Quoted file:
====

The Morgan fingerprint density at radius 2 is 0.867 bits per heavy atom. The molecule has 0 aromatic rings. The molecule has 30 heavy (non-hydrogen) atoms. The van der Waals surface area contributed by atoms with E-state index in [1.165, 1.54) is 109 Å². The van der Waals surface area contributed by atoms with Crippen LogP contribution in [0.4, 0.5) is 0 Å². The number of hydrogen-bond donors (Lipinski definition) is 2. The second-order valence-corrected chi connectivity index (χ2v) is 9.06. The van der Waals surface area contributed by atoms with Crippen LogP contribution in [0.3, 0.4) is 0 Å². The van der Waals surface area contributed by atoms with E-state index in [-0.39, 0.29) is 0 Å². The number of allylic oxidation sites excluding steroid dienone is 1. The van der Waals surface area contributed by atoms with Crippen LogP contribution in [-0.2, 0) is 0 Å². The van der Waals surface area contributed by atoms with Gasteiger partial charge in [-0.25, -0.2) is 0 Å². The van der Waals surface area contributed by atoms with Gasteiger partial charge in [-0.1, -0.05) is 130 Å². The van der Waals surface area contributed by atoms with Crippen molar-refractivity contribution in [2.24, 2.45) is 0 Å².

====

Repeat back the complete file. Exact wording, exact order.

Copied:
The Morgan fingerprint density at radius 2 is 0.867 bits per heavy atom. The molecule has 0 aromatic rings. The molecule has 30 heavy (non-hydrogen) atoms. The van der Waals surface area contributed by atoms with E-state index in [1.165, 1.54) is 109 Å². The van der Waals surface area contributed by atoms with Crippen LogP contribution in [0.4, 0.5) is 0 Å². The number of hydrogen-bond donors (Lipinski definition) is 2. The second-order valence-corrected chi connectivity index (χ2v) is 9.06. The van der Waals surface area contributed by atoms with Crippen LogP contribution in [0.3, 0.4) is 0 Å². The van der Waals surface area contributed by atoms with E-state index in [-0.39, 0.29) is 0 Å². The number of allylic oxidation sites excluding steroid dienone is 1. The van der Waals surface area contributed by atoms with Crippen LogP contribution in [-0.2, 0) is 0 Å². The van der Waals surface area contributed by atoms with Gasteiger partial charge in [-0.25, -0.2) is 0 Å². The van der Waals surface area contributed by atoms with Gasteiger partial charge in [-0.1, -0.05) is 130 Å². The van der Waals surface area contributed by atoms with Crippen molar-refractivity contribution in [2.24, 2.45) is 0 Å².